The Internet has made distances shorter and the world smaller. However, the great divider that stands in the way of a truly global society is fact that there are many different different languages spoken in our planet Earth.
The following table shows the ten most numerous languages spoken by the Internet users. For detailed information on the Internet from Wikipedia. For more on the Internet's history and its relationship with the information revolution read NetValley's informative nine part report. For current up to date Internet User Statistics click here. Click here for information on the to domain count growth.
For domain count data see Internet Growth Summary. History of the Internet The fastest and easiest way to learn what the internet is and how it works, all about the creation of the Internet, its development, and evolution, is to see the following two short videos: You can also read a Brief History of the Internet , at the Internet Hall of Fame, a website sponsored by the Internet Society , which is an excellent resume about the story behind the wide world web.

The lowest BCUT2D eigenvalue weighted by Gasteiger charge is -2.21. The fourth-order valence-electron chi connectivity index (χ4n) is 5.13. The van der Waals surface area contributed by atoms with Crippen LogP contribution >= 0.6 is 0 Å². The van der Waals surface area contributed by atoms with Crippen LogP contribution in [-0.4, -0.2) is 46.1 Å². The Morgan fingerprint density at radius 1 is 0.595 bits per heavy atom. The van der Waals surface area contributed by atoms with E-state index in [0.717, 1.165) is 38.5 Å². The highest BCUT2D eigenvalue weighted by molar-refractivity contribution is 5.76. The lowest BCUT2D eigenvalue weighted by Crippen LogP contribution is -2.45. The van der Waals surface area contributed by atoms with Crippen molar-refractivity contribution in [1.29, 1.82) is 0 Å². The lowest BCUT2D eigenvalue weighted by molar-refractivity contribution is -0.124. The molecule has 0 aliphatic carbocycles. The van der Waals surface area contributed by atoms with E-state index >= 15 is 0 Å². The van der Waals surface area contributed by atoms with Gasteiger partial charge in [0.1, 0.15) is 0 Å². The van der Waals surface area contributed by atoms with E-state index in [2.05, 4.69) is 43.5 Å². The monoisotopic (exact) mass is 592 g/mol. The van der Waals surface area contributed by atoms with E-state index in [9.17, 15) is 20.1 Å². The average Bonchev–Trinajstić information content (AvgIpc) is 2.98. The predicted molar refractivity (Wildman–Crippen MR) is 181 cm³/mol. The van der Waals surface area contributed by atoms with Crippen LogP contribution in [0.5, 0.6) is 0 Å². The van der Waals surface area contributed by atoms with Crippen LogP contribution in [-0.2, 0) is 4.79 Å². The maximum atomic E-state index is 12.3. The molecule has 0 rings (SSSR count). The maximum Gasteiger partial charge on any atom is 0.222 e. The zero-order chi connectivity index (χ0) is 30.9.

Here you will find the Internet History in a few links Learn about Leonard Kleinrock who in invented the packet-switching technology that made it all possible. You can see a timetable highlighting some of the Internet key events and technologies that helped shape the Internet as we know it today at the Hobbes Internet Timeline. The Internet Virtual Library also features a very complete page with links about the Internet History.
The Internet Archive is another interesting website. They are building a digital library of Internet sites and other cultural artifacts in digital form, like a paper library. Free access is provided to researchers, historians, scholars, and the general public. The Internet Archive is huge and growing every day. They have received help from Sun Microsystems for storing the database, in what could be called, literally Internet in a Box.
The first commercial book about the Internet was published in It was written by Ed Krol and it's attractive title was The Historical Text Archive is another interesting website, with a story to tell. They publish articles and links to books, essays and photos for a broad range of historical and cultural subjects. Here you can see initial use of the Internet by academia in the s. W3C is a forum for information, commerce, communication, and collective understanding. On the W3C page, you'll find news, links to W3C technologies, help and ways to get involved.
Take a look at the executive summaries for the full content details.